Let me say, first off, if I was a Pennsylvanian Average Joe, I’d be severely insulted. While Mr. Obama went bowling and ate at a diner, Mrs. Clinton downed a shot of whiskey followed by a chaser of beer. How’s that for an idea? I bet Bill came up with it… “Say, honey, here’s a thought: These blue-collar guys drink a lot, don’t they? Wouldn’t that be a good way to make them think you’re like them?”
Right. Because I want a president like that in the White House. Like I want that Britney Spears CD.

Written by Ethan

April 25, 2008 at 9:53 am

On Lions and Donkeys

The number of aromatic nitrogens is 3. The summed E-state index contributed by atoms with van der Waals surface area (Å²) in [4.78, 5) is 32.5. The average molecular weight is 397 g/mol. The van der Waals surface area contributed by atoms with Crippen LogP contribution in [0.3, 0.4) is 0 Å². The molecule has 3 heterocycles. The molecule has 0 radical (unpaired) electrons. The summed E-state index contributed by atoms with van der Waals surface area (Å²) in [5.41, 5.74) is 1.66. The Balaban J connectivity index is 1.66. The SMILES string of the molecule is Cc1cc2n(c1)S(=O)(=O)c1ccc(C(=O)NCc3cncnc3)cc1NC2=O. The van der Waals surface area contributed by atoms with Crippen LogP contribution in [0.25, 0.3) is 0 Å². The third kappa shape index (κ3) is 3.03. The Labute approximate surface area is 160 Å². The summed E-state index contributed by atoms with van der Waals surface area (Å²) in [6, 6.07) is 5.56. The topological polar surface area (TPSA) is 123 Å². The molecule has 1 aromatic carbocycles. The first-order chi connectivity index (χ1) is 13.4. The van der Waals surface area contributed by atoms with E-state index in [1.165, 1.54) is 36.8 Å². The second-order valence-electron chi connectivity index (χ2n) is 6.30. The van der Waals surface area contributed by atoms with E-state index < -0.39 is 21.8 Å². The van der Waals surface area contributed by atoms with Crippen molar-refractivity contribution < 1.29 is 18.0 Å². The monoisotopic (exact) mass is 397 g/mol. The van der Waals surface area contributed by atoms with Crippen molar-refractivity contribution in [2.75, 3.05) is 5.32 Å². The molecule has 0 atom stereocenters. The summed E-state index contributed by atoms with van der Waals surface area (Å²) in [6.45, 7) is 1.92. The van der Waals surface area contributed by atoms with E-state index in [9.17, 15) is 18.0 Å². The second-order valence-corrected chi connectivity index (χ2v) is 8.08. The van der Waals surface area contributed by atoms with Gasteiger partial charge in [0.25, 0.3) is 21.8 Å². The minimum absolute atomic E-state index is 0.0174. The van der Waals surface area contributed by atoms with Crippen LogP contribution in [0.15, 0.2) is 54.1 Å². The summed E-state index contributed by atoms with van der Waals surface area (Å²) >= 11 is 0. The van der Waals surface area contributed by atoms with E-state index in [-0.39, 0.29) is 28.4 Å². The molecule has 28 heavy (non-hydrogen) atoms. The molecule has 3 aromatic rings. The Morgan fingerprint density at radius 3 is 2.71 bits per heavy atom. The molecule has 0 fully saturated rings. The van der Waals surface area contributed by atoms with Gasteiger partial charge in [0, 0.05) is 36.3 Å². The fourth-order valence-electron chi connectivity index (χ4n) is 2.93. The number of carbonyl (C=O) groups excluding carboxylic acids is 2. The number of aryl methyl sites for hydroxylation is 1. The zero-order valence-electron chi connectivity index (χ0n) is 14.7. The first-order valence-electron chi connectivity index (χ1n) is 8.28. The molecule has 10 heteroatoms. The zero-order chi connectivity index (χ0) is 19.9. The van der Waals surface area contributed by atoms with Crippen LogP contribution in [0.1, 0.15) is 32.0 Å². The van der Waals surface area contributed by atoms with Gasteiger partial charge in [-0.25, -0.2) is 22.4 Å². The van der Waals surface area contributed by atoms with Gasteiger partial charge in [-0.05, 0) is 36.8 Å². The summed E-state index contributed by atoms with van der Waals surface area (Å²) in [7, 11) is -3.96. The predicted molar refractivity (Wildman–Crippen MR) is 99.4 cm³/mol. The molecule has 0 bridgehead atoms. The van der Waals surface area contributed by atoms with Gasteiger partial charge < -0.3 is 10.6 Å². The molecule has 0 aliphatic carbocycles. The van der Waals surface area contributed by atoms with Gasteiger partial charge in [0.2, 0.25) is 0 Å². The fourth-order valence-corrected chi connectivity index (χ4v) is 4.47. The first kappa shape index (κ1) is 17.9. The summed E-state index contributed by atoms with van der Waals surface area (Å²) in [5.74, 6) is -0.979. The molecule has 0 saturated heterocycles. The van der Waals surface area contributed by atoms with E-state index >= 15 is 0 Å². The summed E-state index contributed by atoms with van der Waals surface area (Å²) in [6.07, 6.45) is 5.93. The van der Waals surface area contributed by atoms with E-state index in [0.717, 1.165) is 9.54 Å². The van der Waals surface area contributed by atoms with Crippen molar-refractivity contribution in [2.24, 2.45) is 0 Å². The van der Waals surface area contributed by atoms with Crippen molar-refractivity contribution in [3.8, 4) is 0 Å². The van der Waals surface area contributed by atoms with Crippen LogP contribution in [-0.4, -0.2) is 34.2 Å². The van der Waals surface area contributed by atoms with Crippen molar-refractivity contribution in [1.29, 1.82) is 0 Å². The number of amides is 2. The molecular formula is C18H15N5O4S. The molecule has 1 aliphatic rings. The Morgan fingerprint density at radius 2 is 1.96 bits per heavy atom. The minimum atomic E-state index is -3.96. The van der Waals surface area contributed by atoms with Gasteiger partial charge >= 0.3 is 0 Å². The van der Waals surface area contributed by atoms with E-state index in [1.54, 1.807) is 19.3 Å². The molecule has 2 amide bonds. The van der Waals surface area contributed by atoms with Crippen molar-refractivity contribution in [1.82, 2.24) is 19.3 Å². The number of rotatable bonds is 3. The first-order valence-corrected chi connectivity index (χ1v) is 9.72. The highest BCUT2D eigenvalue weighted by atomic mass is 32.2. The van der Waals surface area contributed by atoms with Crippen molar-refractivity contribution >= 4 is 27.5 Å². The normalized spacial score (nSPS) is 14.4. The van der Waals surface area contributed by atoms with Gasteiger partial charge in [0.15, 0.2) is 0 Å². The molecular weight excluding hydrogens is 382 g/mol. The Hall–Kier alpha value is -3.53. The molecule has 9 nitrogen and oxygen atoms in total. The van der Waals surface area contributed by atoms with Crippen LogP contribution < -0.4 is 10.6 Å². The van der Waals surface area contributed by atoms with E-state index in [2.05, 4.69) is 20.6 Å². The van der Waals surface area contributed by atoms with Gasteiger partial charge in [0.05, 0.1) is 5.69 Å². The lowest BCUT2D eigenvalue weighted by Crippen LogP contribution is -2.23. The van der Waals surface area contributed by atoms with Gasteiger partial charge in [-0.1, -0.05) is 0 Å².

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Last Friday night, I watched Lions for Lambs, a political, thought-provoking film directed and starring Robert Redford. Lions for Lambs is put together quite interestingly; there are three section of the film which are transitioned between throughout the course of the movie. One section stars the aforementioned Robert Redford as a professor meeting with a gifted, but disaffected student. Redford tries to coax his student into participating more and attempting to make a difference in the world. The next section follows two soldiers spearheading a new plan in Afghanistan. These two soldiers were students of Redford, but, against his wishes, they decided the best way to make a difference would be to put their lives on the line. Lastly, we have a portion starring Meryl Streep, an experienced journalist, interviewing Tom Cruise, an up-and-coming Republican senator. Cruise’s character, who is one of the minds behind the new strategy in Afghanistan, is revealing the plans to Streep while simultaneously attempting to justify many of the United State’s failings in the war.